Mr Market wishes Turkey a happy new year!
ERDEM AKTUĞThe Istanbul Stock Exchange (ISE) 100 Index finished the year 2012 with a record high, a 52.6 percent return. The major exchange traded fund (ETF) that tracks the Turkish stock market, iShares MSCI Turkey Index Fund (TUR), is also up by even a higher margin: 66 percent. Five-year credit default swaps (CDS), insurance products on government bonds, are also at all-time lows at 128 basis points. Finally, two-year Turkish government bond yields came down to about 6.8 percent. In summary, a good fiscal position, a strong banking sector and successfully executed export-oriented policies outweighed the concerns about the turmoil in the Middle East, problems in the euro area and social unrest within the country. An upgrade to investment-grade status by Fitch ratings in early November and a number of positive reports on the future of the country also contributed to a late rally on Turkish stocks and bonds.
A recent report on the Rising Economic Powers (REP: Brazil, Russia, India, China, Mexico, Indonesia and Turkey) and U.S. trade policy by the U.S. Congress also highlighted Turkey as one of the “most promising economies” for the upcoming 40 years. The report looks back at the last 32 years (1979-2011) to project how the global economy will look in 2050. The major driving force behind the projections is demographics. However, the leaders of the REP will have to note that becoming large is not the only goal; a higher standard of living proxied by gross domestic product (GDP) per capita should also be a major concern.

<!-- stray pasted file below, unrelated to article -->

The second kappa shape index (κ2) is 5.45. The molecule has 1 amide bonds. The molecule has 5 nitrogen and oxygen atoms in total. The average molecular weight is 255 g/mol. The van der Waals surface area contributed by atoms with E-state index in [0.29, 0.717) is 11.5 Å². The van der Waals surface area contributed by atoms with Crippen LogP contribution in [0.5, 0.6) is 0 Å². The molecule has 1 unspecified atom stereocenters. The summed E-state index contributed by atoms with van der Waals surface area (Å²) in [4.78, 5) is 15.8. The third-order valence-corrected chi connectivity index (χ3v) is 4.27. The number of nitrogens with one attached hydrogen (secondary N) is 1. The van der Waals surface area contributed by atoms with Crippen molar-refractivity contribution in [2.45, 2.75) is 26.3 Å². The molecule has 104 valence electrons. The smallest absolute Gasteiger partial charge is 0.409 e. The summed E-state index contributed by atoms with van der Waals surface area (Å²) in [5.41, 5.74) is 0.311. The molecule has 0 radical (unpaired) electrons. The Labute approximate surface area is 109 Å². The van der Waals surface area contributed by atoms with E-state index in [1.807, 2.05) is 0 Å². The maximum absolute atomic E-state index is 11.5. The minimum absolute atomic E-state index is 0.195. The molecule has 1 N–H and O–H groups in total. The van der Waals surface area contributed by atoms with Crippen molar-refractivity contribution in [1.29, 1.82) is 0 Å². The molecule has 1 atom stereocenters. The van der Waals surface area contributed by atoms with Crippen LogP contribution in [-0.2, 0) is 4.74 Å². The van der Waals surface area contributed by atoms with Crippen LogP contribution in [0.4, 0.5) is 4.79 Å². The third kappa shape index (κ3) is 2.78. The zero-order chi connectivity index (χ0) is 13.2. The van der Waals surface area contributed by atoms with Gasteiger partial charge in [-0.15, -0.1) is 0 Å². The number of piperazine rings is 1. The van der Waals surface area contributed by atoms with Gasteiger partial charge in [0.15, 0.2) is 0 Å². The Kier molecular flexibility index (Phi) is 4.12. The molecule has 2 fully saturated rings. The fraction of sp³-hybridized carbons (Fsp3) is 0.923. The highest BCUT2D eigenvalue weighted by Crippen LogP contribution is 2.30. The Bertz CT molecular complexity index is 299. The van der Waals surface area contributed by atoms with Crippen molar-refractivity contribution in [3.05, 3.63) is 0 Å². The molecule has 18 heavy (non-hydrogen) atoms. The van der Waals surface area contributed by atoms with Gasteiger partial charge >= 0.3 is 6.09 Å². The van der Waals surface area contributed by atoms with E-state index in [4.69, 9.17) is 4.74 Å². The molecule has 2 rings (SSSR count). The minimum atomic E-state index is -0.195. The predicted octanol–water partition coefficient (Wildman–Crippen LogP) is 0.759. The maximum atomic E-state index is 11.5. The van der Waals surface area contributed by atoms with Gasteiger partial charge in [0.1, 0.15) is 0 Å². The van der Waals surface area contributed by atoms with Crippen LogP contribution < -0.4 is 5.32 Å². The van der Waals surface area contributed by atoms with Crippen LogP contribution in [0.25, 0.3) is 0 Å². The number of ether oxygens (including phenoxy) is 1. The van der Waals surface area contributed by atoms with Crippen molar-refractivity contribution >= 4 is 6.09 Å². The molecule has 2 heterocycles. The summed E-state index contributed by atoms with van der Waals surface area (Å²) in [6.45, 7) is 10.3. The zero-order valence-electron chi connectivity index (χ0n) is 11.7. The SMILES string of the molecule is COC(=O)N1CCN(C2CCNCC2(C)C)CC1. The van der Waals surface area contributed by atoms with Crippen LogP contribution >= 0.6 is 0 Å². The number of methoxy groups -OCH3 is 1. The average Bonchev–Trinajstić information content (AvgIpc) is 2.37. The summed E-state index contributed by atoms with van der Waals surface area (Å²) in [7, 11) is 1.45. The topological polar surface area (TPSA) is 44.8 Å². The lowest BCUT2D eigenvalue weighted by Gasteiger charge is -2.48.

In general the report warns these economies to fight corruption, reform the economic and judicial systems and liberalize the markets with less government intervention. I would also add that China and Russia need more careful consideration since they exert “state capitalism” at a higher level and their populations are aging.
Speaking of Turkey, the major problem lies in the current account deficit. As “The Wealth of Nations” by Adam Smith or “Why Nations Fail” by Daron Acemoğlu and James Robinson suggest, countries with good economic and judicial systems will export more than their imports and eventually will prosper.
In 2011, the current account deficit was about 10 percent of the GDP, whereas the expectation for 2012 is about 7 percent for Turkey. It seems like the problem is under control, but a further reduction to a level below 5 percent would be ideal. The report also notes the financing of the deficit should be via longer-term capital flows or foreign direct investments rather than short-term flows. Currently, 78 percent of the deficit is financed by short-term investments, which can be considered risky.
Other areas of improvement suggested for Turkey are the barriers for foreign workers to work in the service industry, stringent labor regulations, restrictions in foreign investments, insufficient copyright protection laws and an “unorthodox monetary policy” followed by the Central Bank.
However, as I mentioned at the beginning, the positives greatly outweigh the negatives for Turkey at the moment. The export mix of Turkey has moved more toward automotive, construction and consumer electronics, and less toward lower mark-up industries such as textiles and agriculture. In addition, the trade with the Middle East, North Africa and Central Asia (Turkic republics) has increased considerably in the last five years, reducing the dependency on the European Union.
Lowering the barriers for trade and liberalizing the markets are the ideal policies for the world economy to prosper. However, economic history suggests that all of today’s advanced powers used some form of protection and various forms of tariffs throughout their industrial revolutions. Therefore, the rising economic powers should play it smart when it comes to opening up their markets.
Erdem Aktuğ is an assistant professor of finance at Richard Stockton College of New Jersey.